Focus On Cotton Webcast Features Precision Ag Data
Field observations and data have always been a critical part of agriculture. However, the widespread adoption of data collection – and real-time analytics by industry leaders and local growers alike – illustrates the maturation of big data in agriculture and its increasing importance for local and regional decision making.
A new Focus on Cotton webcast titled “Capturing Value from Precision Agriculture Data: Big Data in Ag” helps cotton consultants, growers and other practitioners understand how consolidated farm-level data will be used to identify trends, drive pricing structures and help growers set best practices.
This 32-minute talk by Terry Griffin, cropping systems economist at Kansas State University, provides insights into the benefits of widespread adoption and utilization of big data.
This presentation is available at no charge, courtesy of Cotton Incorporated, through the “Focus on Cotton” webcast resource located at the Plant Management Network, http://www.plantmanagementnetwork.org/foco. Focus on Cotton contains more than 35 webcasts on various aspects of cotton crop management. These talks are freely accessible 24 hours a day, seven days a week and cover agronomic practices, crop protection and ag engineering.
This resource also features a new and improved cotton Extension search tool, where users can conveniently search for Extension resources across all U.S. land-grant universities serving cotton producers.
Transform WG Insecticide Receives Section 18s
The Environmental Protection Agency has granted Section 18 emergency use exemptions for Dow AgroSciences’ Transform WG insecticide in nine more states to control sugarcane aphids in sorghum. In addition to Texas, Section 18s have been issued in Alabama, Arkansas, Georgia, Kansas, Louisiana, Missis-sippi, North Carolina, Oklahoma and Tennessee for 2016.
“Sugarcane aphids continue to be a problem, and sorghum growers in affected states need an effective control option like Transform to combat this devastating pest,” says Todd Pilcher, Dow AgroSciences product manager.
Dr. Robert Bowling, AgriLife Exten-sion entomology specialist at Texas A&M, says, “Sugarcane aphids multiply quickly, so we need to scout early and often. Early applications of an insecticide with a unique mode of action will help keep those populations in check.
“Not only does Transform insecticide provide control of sugarcane aphids, but its unique chemistry gives growers an effective resistance management tool as well.”
Dow AgroSciences is working diligently to support re-established EPA Section 3 registrations of products containing sulfoxaflor in all previously labeled crops.
Refer to individual state Section 18 labels for complete application guidelines and limitations.
To learn more, watch the informational video “Gaining the Upper Hand Against Sugarcane Aphids” available at www.TransformMySorghum.com.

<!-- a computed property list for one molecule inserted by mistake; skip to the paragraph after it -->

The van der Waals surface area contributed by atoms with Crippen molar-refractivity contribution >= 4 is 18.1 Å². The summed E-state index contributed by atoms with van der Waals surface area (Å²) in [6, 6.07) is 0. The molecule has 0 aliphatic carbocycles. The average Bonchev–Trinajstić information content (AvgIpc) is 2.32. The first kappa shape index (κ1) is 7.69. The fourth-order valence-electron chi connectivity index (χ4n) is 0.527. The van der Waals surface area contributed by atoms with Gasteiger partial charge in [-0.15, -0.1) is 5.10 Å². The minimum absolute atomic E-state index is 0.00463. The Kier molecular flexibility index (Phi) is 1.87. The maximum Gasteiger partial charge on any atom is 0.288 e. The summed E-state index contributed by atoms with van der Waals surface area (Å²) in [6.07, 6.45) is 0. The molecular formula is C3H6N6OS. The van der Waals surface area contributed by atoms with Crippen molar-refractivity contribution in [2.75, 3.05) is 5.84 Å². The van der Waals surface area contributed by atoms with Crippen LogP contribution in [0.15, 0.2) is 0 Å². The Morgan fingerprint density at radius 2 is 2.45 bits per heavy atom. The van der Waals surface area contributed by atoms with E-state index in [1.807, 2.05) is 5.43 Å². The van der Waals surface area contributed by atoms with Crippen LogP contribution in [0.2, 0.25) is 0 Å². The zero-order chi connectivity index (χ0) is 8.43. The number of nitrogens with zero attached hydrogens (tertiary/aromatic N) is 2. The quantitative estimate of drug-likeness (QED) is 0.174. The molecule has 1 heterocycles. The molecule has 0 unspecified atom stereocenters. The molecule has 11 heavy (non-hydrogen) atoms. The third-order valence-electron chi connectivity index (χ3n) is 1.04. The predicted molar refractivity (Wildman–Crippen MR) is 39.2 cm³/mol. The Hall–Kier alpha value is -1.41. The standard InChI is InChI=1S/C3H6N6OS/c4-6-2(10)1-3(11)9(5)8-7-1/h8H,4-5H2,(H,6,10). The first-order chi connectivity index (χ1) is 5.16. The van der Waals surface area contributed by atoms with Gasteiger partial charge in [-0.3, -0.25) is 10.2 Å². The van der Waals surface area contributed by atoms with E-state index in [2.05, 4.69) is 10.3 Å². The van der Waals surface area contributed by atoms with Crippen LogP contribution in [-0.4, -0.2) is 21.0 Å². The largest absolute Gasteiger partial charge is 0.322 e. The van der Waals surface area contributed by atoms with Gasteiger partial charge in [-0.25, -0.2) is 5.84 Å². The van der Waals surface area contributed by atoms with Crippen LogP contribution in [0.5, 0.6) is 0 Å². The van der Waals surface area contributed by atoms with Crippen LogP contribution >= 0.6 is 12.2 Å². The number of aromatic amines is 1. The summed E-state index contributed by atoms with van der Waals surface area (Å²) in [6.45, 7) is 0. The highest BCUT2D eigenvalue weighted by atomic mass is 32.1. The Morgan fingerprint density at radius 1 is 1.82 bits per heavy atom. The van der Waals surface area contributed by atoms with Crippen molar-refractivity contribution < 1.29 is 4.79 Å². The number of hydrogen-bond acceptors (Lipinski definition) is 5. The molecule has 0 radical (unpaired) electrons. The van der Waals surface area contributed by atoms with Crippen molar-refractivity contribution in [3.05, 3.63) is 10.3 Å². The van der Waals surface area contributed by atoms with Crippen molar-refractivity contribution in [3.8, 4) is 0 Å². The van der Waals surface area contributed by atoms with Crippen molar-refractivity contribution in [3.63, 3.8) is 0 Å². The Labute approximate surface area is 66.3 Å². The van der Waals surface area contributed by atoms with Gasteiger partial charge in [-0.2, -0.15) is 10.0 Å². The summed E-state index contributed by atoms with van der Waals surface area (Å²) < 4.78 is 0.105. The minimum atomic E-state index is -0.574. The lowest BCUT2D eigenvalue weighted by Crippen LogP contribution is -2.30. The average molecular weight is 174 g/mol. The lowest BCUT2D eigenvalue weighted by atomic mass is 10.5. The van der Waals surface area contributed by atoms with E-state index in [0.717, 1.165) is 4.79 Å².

Inscalis: A New Insecticide Active Ingredient
BASF recently submitted a registration request for a new insecticide active ingredient – Inscalis. It belongs to a novel chemical class, the pyropenes, and offers an alternative mode of action for the control of key insect pests and provides producers a new resistance management tool for their integrated pest management programs.
Inscalis controls critical piercing and sucking insect pests, such as aphids, whiteflies, psyllids, scales and leafhoppers. First-tier registration requests were submitted to the U.S. and Canadian authorities for use on a wide range of crops, such as vegetables, fruit, row crops and
Inscalis has a favorable environmental profile and low acute toxicity to important beneficial arthropods, including pollinators. The new insecticide will be available in several high-performing formulations to provide new solutions for insect control.
Pending regulatory approval, first market introductions of Inscalis-based products are expected in 2019.
Arkansas Farmer-Designed Irrigation Product
Delta Plastics is marketing a new product designed and created by Arkansas farmer/inventor Billy Don Hinkle of Moro – the Splice Device.
Hinkle was looking for a quicker, easier way to connect and secure his flexible irrigation polytube. He engaged his ingenuity and devised the Splice Device. This reusable hard-plastic fitting easily and securely connects two lengths of polytube to help growers more efficiently direct their irrigation water flow. Comprised of a smooth inner ring and a larger outer ring, it is available in 10-, 12-, 15- or 18-inch diameters and features a metal rod and latch that tightens and locks the polytube in place.
“Time is money, and we are proud to offer products like the Splice Device and other high-performance accessories to support our irrigation polytube product line,” says Sean Whiteley, CEO of Little Rock, Ark.-based Delta Plastics.
Delta Plastics also offers irrigation accessories. The EZConnect T is designed to replace expensive, cumbersome PVC fittings. It is constructed of the same high-performance, recyclable polyethylene as Delta Plastics polytube. Compatible with the Splice Device, the EZConnect T comes in several sizes and quickly joins three lengths of polytube.
The EZ X Gate irrigation regulator adjusts, directs and closes polytube water flow. Hard plastic arms cross to form an “X” and secure with a bolt to conveniently adjust or close off water for accurate irrigation. The Poly Patch is a length of sturdy polyethylene that slips under polytube in the field and zips closed over the rip.
View the Splice Device video at http://www.deltaplastics.com/Polytube/Farmers/videos.